And thirdly, dedicate a third or so of your investable income to building a cash pile. When you look at the really good value investors, one common denominator among them is that they have a general tendency to have large amounts of cash on hand. Warren Buffett has explicitly stated a desire to keep $20 billion in cash on hand at Berkshire (BRK.A) (BRK.B). Charlie Munger has spoken publicly about how nice it was keeping large amounts of cash available to buy Wells Fargo (WFC) in 2009 and 2010. At the Baupost Group, Seth Klarman regularly keeps a third of all assets under management in cash so that he will be prepared to strike when opportunity arises.
The logic behind holding cash is two-fold. Sometimes, cash is regarded ambiguously as an overflowing emergency fund. In those situations, the rationale is to follow Benjamin Graham's advice to position your financial life so that you never have to sell stocks when you're unwilling, out of the need to meet an emergency in your personal life.
Other times, cash is regarded as a portfolio holding itself (as in, when someone makes the tactical allocation to put 20% of their assets in cash so that they may deploy that money when the next wave of pessimism strikes stock market prices). In this situation, the wisdom to build up cash now is driven out of a desire to be able to make larger investments during the next crisis then the immediately available funds from your regular income would allow. Generally, several years of a booming stock market could make it wise to build up cash on the simple bet that we're overdue for a down year sooner rather than later.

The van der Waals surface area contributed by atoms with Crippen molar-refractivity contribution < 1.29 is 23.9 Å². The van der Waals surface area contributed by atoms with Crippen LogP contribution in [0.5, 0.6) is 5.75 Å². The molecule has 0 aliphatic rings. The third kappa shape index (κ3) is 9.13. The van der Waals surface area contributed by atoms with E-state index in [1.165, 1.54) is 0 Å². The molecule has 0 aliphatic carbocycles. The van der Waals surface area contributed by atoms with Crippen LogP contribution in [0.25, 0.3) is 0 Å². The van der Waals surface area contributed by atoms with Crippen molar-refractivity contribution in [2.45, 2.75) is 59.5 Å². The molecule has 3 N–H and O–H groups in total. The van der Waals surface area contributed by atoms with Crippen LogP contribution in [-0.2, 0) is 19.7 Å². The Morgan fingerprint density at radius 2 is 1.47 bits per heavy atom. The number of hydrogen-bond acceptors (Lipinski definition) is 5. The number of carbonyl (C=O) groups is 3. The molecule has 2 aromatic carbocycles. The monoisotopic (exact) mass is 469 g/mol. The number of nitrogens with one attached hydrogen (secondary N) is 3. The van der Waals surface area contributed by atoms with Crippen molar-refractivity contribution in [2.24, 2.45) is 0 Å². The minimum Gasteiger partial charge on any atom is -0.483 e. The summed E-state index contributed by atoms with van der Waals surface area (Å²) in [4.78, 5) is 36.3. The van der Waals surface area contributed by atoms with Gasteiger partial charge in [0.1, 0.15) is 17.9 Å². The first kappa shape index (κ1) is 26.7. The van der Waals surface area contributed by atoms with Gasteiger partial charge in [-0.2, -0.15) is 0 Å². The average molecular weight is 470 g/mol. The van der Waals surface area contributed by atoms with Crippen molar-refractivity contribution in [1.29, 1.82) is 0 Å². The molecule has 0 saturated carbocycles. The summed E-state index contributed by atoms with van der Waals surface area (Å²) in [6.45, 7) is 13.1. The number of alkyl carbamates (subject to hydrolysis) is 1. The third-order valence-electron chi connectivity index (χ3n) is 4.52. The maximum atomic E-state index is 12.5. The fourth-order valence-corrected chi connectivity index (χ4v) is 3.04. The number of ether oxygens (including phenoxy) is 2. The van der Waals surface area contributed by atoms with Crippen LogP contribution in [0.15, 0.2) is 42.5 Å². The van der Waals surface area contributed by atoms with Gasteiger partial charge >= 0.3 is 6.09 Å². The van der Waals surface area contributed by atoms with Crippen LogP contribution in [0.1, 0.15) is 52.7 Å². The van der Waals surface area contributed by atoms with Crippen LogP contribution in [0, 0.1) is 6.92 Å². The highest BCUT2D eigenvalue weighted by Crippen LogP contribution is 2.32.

With these things said, it is important to keep in mind that holding cash is one of those areas where there is no right answer. Considering that stock-picking is an endeavor that only requires you to identify one attractively priced stock at a given time, it doesn't matter what the market as a whole is doing as long as you can find something cheap.
And plus, cash is inherently non-productive. Someone holding Royal Dutch Shell (RDS.B) (RDS.A) will collect north of $11 in total dividends per share over the course of the next three years. If you have to wait three years to get your price with a certain stock, that is $11 in total dividends on every $70 invested in which you would be missing out. So I don't pretend to think that the wisdom of holding cash is something that is by any means a requirement for successfully investing from here on out.
Instead, this three-pronged approach gives you a margin of safety in three ways. It calls for you to buy some good companies at a decent price, in which part of your portfolio is protected by the price you paid for your investment. It calls for you to buy some excellent companies at a reasonable valuation, in which case the resilient nature of the products being sold serves as your margin of safety. And it calls for holding cash, which gives you options. It is that flexibility to maintain your autonomy that is the source of your third margin of safety. When you blend those three attributes together, you can put yourself in a position to prosper well over the course of the next five years as this safety ensures that you will be pretty well covered to grind forward even if the economic recovery starts to slow down.